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The installment plan

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(Source: Truck News: Tax Talk, April 2017)

Tax Talk with Scott Taylor
Most Canadians pay income tax every payday, when their employer takes some of their salary or wages and sends it to Canada Revenue Agency (CRA) on their behalf.

People who have income but not a regular paycheque with source deductions have to pay their tax in quarterly installments. If you’re a sole proprietor and your total taxes payable are more than $3,000 this year, or were more than $3,000 in either one of the two preceding tax years, these payments are due on March 15, June 15, Sept. 15, and Dec. 15.

Sole proprietors must have paid enough tax by Dec. 31 to cover the amount they would otherwise have to pay on Apr. 30 of the following year. Corporations must have enough tax paid by their year-end. If you wait until the end of the year and pay a lump sum amount, you’ll be charged an interest penalty calculated against what CRA says you should have paid at the quarterly deadlines.

That’s expensive. Interest is compounded daily at the CRA’s prescribed interest rate. Furthermore, it’s not an allowable expense: you can’t deduct it as you would interest on any other business loan.

Any installment charges will be shown on your Notice of Assessment. Have a look at your 2015 NOA from last year (or you might have your 2016 Notice of Assessment already) and see just how much CRA has added to your bill. If you don’t pay your taxes in full by Apr. 30, then even more interest will be charged as you pay the balance over the coming months.

Set money aside

The real trick to paying taxes quarterly is having the discipline to set money aside, especially when you have other bills to pay.

We advise clients to apply their quarterly GST/HST refunds to their income tax installment payments.

Given how fast interest and penalties can add up, it’s also good to talk about how to make sure you can pay what you owe on time.
Set up a second bank account and have CRA direct deposit your GST/ HST refunds into it to make sure the money doesn’t get used for everyday activities. In the long run, it will help with budgeting and business planning and save you any interest and penalty charges.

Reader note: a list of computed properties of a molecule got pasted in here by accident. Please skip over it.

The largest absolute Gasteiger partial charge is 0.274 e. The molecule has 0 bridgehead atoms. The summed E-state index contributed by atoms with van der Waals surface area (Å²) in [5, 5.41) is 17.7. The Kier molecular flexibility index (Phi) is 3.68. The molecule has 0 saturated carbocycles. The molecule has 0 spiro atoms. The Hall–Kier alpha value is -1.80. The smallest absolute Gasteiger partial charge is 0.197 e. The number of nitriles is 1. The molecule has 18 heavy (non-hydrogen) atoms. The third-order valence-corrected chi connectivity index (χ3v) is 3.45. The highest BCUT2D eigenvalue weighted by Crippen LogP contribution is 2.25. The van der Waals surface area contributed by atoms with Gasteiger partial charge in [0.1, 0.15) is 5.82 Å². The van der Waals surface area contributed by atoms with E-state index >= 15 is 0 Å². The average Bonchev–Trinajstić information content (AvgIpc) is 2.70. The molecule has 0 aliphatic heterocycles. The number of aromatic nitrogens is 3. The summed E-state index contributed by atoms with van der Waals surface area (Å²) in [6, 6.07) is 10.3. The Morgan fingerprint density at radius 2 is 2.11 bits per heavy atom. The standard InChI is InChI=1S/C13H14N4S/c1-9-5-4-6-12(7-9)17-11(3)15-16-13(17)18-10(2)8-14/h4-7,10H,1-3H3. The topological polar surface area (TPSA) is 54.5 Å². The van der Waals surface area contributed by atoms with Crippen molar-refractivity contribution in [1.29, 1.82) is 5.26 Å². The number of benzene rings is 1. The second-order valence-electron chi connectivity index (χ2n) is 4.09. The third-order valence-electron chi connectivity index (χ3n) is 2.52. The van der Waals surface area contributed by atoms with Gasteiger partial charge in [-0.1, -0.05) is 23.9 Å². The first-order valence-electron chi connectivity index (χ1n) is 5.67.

Depending on where you’re from, where you spend your money, and what expenses you have, a GST/ HST refund could be $2,000 to $3,500 each quarter. Having sent that $8,000 to $13,000 to CRA as quarterly installments for 2016 sure would change the look of your tax return right now.

You may not have received your January-to-March refund yet and will be filing your April-to-June GST/HST refund in July. Taking both these refunds and sending them to CRA would be a great start toward paying your 2017 taxes.

Or why not establish a TFSA (Tax Free Savings Account) at your bank and deposit your GST/HST refunds there? Your money can grow taxfree until you send your payment to CRA. There’s an accumulating yearly deposit limit into these types of accounts. If you have never set one up before you will have lots of room for your GST/HST refunds as your 2017 TFSA deposit limit should be $52,000.

I was talking to a new client recently and he told me he was an owner-operator many years ago, but lost the truck and filed a consumer proposal to get out from all of his debts.

Guess who’s at the top of the list of the most money he owes? Yup, CRA. Guess who plans to use his HST refunds to pay his quarterly tax installments? Yup, this owner-op.

As personal income tax season winds down and tax planning season ramps up, a lot of you are asking how to reduce the amount of tax you owe. Given how fast interest and penalties can add up, it’s also good to talk about how to make sure you can pay what you owe on time.

Scott Taylor is vice-president of TFS Group, providing accounting, bookkeeping, tax return preparation, and other business services for owner/operators.
Learn more at or call 800-461-5970.
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